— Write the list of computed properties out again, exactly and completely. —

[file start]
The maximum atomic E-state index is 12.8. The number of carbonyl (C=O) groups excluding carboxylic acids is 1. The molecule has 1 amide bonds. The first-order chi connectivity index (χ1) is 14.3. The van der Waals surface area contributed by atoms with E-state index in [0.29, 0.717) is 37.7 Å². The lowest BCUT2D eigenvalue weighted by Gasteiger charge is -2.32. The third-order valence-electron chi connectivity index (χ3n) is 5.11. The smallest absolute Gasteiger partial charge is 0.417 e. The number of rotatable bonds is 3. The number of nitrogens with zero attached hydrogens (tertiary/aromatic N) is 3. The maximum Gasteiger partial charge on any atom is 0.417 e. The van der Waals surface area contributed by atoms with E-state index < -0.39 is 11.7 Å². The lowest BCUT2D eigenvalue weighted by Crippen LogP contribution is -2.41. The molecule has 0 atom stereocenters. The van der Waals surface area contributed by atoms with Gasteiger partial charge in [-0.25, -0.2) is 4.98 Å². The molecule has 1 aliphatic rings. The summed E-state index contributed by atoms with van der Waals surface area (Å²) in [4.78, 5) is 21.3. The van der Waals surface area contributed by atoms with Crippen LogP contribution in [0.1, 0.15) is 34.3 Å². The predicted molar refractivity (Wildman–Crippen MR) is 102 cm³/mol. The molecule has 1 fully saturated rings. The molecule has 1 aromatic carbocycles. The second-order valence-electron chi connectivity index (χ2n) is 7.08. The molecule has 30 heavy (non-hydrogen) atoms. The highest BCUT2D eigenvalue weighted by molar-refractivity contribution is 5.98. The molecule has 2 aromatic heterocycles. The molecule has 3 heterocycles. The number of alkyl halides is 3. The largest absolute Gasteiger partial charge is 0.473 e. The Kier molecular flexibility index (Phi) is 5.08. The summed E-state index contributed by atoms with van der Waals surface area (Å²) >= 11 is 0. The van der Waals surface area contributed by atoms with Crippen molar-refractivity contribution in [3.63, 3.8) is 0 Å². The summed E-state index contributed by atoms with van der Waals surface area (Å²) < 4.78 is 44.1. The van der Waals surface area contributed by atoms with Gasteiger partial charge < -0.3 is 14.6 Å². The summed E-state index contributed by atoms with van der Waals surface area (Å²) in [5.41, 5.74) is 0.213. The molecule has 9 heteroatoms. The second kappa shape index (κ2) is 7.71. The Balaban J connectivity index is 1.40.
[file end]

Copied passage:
The maximum atomic E-state index is 12.8. The number of carbonyl (C=O) groups excluding carboxylic acids is 1. The molecule has 1 amide bonds. The first-order chi connectivity index (χ1) is 14.3. The van der Waals surface area contributed by atoms with E-state index in [0.29, 0.717) is 37.7 Å². The lowest BCUT2D eigenvalue weighted by Gasteiger charge is -2.32. The third-order valence-electron chi connectivity index (χ3n) is 5.11. The smallest absolute Gasteiger partial charge is 0.417 e. The number of rotatable bonds is 3. The number of nitrogens with zero attached hydrogens (tertiary/aromatic N) is 3. The maximum Gasteiger partial charge on any atom is 0.417 e. The van der Waals surface area contributed by atoms with E-state index < -0.39 is 11.7 Å². The lowest BCUT2D eigenvalue weighted by Crippen LogP contribution is -2.41. The molecule has 0 atom stereocenters. The van der Waals surface area contributed by atoms with Gasteiger partial charge in [-0.25, -0.2) is 4.98 Å². The molecule has 1 aliphatic rings. The summed E-state index contributed by atoms with van der Waals surface area (Å²) in [4.78, 5) is 21.3. The van der Waals surface area contributed by atoms with Crippen LogP contribution in [0.1, 0.15) is 34.3 Å². The predicted molar refractivity (Wildman–Crippen MR) is 102 cm³/mol. The molecule has 1 fully saturated rings. The molecule has 1 aromatic carbocycles. The second-order valence-electron chi connectivity index (χ2n) is 7.08. The molecule has 30 heavy (non-hydrogen) atoms. The highest BCUT2D eigenvalue weighted by molar-refractivity contribution is 5.98. The molecule has 2 aromatic heterocycles. The molecule has 3 heterocycles. The number of alkyl halides is 3. The largest absolute Gasteiger partial charge is 0.473 e. The Kier molecular flexibility index (Phi) is 5.08. The summed E-state index contributed by atoms with van der Waals surface area (Å²) >= 11 is 0. The van der Waals surface area contributed by atoms with Crippen molar-refractivity contribution in [3.63, 3.8) is 0 Å². The summed E-state index contributed by atoms with van der Waals surface area (Å²) < 4.78 is 44.1. The van der Waals surface area contributed by atoms with Gasteiger partial charge < -0.3 is 14.6 Å². The summed E-state index contributed by atoms with van der Waals surface area (Å²) in [5.41, 5.74) is 0.213. The molecule has 9 heteroatoms. The second kappa shape index (κ2) is 7.71. The Balaban J connectivity index is 1.40.